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THE ADVENTURES OF A BACH BUILD: PART 7 – OVERCOME WITH DOUBT

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As many husbands will tell you, it can be very difficult to know when your wife is unhappy about something. But as all wives will declare, it can take a jack hammer to the head to make your husband notice how you are feeling. After years of marriage I know I should have picked up on it sooner, Ange was noticeably unconvinced about the folly. She couldn’t get her head around the sheer purposelessness of the structure nor the need for it to be so vastly different from the other two pavilions. While I loved the uniqueness of the structure, Ange simply saw a flamboyant, costly storage shed.

Ange’s doubts compel me to consider my own thoughts about the folly, and upon realising how important it is for the look and atmosphere of the site, I know I need to persuade her to love it too.  Eventually, through my passion and enthusiasm for the folly and what it brings to the site, Ange comes around. Although not entirely convinced, she is more enthusiastic and can understand why the purposelessness is exactly the point.

Unfortunately, examining that one structure so closely makes me consider the design of the two pavilions.  In insolation the buildings take on the form of a simple utility building, they may be accomplishing all we need but they look like a boring box. In order to create an architecturally designed box that looks and feels like something other than a box, the detailing must be incredible. The simpler the overall design, the finer the details. The finer the details, the higher the cost.

Second guessing the architecture, I play around with our original design. Tinkering with the roof pitch, I am reminded of our desire to create a campsite atmosphere within the site. By creating asymmetrical gable roofs and altering the way the roof pitches address each other, the entire feel of these pavilions change. I explore the scale and although the form maintains simplicity, it is adapted to become a three walled building with the fourth wall starting at the base and continuing up to form the roof. Similar to a one-sided A frame. The scale mimics that of a tent, lying at the edge is comfortable but standing would not be possible. I’m happy with the design and the beautiful rhythm we create throughout the building, incorporating texture, colour and feeling.

However, the more time I spend on the design the less happy I become. I sway back and forth between three different schemes, spending an unhealthy amount of time looking at the 3d digital models of each one. The doubt creeps in, I challenge every single decision up until this point and I know I need help otherwise we will never move forward.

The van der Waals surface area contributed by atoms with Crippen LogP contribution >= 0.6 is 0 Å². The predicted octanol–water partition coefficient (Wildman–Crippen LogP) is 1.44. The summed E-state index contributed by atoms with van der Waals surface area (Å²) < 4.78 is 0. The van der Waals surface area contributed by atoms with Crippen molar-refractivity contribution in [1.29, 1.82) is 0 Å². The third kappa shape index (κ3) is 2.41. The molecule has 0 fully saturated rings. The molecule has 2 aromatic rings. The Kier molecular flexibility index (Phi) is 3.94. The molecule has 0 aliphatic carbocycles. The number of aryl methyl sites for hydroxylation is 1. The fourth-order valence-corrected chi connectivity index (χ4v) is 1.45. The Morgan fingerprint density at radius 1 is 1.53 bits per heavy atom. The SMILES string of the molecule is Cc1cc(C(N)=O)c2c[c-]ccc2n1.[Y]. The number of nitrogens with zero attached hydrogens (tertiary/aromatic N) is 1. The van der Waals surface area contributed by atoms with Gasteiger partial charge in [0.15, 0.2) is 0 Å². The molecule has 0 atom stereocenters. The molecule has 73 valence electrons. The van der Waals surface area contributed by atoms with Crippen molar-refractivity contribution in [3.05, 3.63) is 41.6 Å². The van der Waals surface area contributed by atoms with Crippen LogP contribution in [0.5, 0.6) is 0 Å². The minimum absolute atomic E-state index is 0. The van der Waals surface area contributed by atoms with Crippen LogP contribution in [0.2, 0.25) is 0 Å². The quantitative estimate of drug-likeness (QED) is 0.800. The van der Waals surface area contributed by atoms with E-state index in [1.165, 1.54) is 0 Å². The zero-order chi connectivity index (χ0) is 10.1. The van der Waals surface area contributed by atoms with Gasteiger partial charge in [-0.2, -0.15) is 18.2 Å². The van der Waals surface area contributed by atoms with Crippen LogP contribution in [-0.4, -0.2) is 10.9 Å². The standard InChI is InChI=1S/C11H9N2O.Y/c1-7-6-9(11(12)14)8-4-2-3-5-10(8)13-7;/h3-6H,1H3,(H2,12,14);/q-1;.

My colleagues Don Roy and Craig South were the obvious choice, I trust their opinion and know they will be honest with me. I share the design with them individually and
go through the positives and negatives of each, clarifying my doubts and concerns. Ultimately, through the expertise of my colleagues, I can see the opportunity the forms create. I can let go of my fears about architecturally going down the wrong path and trust my design once more. Stepping back and looking at the big picture, I can see my design is the best possible way to resolve the issues of the site and provide us what we want.

These doubts challenge me as an architect, if a client had asked me if the design was the best for the site I would respond with no hesitation, no draw of breath, absolutely YES! Clients need to know I am confident in my design and that I believe it is the best possible outcome for their site, but when designing for myself I lost that confidence. My family and colleagues trusted my designs but I couldn’t until they had convinced me. I pride myself on the ability to make good decisions but I couldn’t trust myself, however once convinced, it was like the flick of a switch, I feel settled with the form and am ready for the documentation phase of the project.

Although, I have been dreading this phase from the minute we selected Hanmer as our location. The Hurunui Council is very particular about the look of the township, they have strict height restrictions and specifics around roof pitch. Will they see our little yellow skyscraper as a figurative middle finger to their rules and regulations? Or, as we hope, will they jump on our design bandwagon and embrace the notion of what we are trying to achieve?

Published on Friday, January 27th, 2017